Although this is a true story, I wrote it in third person about an event that happened some time ago.
Eager to show her children the catacombs beneath the church of Aghia Sophia, the American woman led her four children through the dark maze to point out the different icons of saints. The three girls were about 13, 9, and 2, the boy about 7. They all wore shorts and sandals and followed their mother. The mother carried the youngest on her hip as she leaned over to see better. “See? This one is Panagia Zoodohos Pigi. Virgin Mary of the Life Giving Fountain. See the fountain? And this one must be Aghia Paraskevi, the saint who protects our eyes.” They each added an “ooh” and “aah” when they looked more closely at each icon. The little boy ran his finger over a votive candle’s flame flickering in front of Aghios Yiorgos, who was riding a horse fighting a draon, and quickly jerked his hand back. “Stand back, Niko, you don’t want to burn yourself.”
The quiet and darkness was womb-like with the faint buzz of traffic noises above their heads as if a lone bee had entered the catacomb. They wandered throughout the maze walking carefully and unsure about the next turn. Their voices were soft, almost whispers, in awe of the icons and candles and darkness. “Mama, why don’t any of the icons smile? Why are they so unhappy?” one asked. The children continued to follow their mother occasionally putting their hands or their cheeks against the cold rock walls. Tired of her mother’s hip, the toddler decided to walk and began to run down a hallway, promptly tripping over the uneven path. Her cries echoed throughout the catacomb but quickly drew quiet when the second-oldest girl Antigone picked her up and propped the wriggling child on her hip. “Be still, Alexia. See the little bug climbing the wall? Here, wave at your shadow.” Still unhappy and uninterested in the bug or her shadow, she reached out for the oldest girl. “Ve-wah! Ve-wah!” hoping to find more sympathy. As the little family wound their way back to the entrance, a woman’s wailing in the distance pierced the quiet.
“Christos kai Panageia mou. Sose me, theouli. Voithiseme. Christe! Jesus and Mother Mary! Save me, God. Help me, Jesus.”
The mother stopped abruptly in the larger room near the entrance and spread her arms behind her blocking the children from going any further. The children stepped closer to their mother, their eyes wide and their mouths open. In front of them, they saw three middle-aged women dressed in black. As two of the women consoled the one, the crying woman began to wail again and began feverishly crossing herself with her right arm while clutching a large black purse with her left. One of the consolers told the other, “Run, get Father Tomás. He’ll know how to help poor Despina.”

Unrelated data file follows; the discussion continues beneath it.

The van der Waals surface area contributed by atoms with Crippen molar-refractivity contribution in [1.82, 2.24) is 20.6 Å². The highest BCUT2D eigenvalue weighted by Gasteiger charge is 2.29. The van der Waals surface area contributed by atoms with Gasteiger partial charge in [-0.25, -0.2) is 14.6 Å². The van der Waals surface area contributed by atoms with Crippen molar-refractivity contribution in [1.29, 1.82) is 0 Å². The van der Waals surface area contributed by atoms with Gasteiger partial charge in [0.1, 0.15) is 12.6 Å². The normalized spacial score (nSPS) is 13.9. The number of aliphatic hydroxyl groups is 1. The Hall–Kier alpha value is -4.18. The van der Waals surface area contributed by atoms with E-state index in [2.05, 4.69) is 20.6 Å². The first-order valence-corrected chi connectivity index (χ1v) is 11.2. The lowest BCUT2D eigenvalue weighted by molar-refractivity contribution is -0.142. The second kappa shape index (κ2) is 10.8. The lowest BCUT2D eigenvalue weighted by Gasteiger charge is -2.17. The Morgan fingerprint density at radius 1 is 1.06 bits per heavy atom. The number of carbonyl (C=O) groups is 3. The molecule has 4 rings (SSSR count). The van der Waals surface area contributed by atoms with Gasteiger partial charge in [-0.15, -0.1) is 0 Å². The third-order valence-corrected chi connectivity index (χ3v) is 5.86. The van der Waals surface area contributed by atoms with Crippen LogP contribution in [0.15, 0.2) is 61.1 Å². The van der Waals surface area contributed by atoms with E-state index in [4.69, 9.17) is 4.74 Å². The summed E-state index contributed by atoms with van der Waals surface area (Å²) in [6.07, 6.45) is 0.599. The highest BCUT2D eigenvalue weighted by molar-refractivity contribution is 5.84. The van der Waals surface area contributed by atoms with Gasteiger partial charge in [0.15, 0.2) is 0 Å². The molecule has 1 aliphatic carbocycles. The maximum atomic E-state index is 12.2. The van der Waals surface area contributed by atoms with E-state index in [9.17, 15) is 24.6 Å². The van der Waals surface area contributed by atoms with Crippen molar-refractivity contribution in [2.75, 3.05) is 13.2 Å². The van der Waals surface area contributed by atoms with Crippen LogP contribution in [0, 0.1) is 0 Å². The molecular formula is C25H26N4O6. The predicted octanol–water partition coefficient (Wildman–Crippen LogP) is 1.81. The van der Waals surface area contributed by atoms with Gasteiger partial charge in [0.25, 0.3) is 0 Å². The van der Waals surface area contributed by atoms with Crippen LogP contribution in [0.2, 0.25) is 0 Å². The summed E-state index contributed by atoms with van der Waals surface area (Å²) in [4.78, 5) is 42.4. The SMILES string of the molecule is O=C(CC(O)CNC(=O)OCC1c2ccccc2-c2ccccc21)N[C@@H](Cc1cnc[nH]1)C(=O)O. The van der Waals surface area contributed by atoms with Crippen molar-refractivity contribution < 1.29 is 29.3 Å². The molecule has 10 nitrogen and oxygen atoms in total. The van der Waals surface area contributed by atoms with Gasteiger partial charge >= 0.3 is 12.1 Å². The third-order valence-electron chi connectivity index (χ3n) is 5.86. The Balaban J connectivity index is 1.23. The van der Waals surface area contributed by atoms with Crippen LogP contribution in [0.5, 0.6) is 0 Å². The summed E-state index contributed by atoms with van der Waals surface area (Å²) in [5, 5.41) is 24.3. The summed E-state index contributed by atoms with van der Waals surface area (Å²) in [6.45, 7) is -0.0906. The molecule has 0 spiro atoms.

The woman left in a hurry to get help. The mother took Alexia in her arms and said, “Vera, as soon as that woman moves away from the door, grab Antigone’s hand and run—as fast as you can. Niko, hold my hand tight.” In her broken Greek, the mother asked the remaining woman why the wailer was screaming. “Despina lost her husband last year and hasn’t been the same since then. We thought we would bring her down here to light a candle and cool off. It’s really hot today.” “I need to get my children out of here and away from this woman, madam. Can you move her away from the door? Tora. Now.” The Greek woman looked at her almost offended as if surprised that anyone should be afraid, as if Despina’s outburst were common. By this time, Despina was howling, but her companion was able to guide her by the elbow towards a font of burning candles in front of a large silver encrusted *Panageia Dexiá. Virgin Mary was holding the Christ child in her right arm.
The light bounced around the silver as if signaling the path was clear. Vera and Antigone ran through the door. As the mother quickly followed with the other two children, her toddler on her right hip and her son’s hand in her left, they almost collided with the third woman and a worried young priest, his black cassock flying behind him. “**Exorkiste tin!” she called back to him. The mother and her four children ran up the stone steps into the heat of the city streets.
* Panageia Dexiá = most icons of the Virgin Mary show her holding Christ in her left arm.
** Exorkiste tin = Exorcise her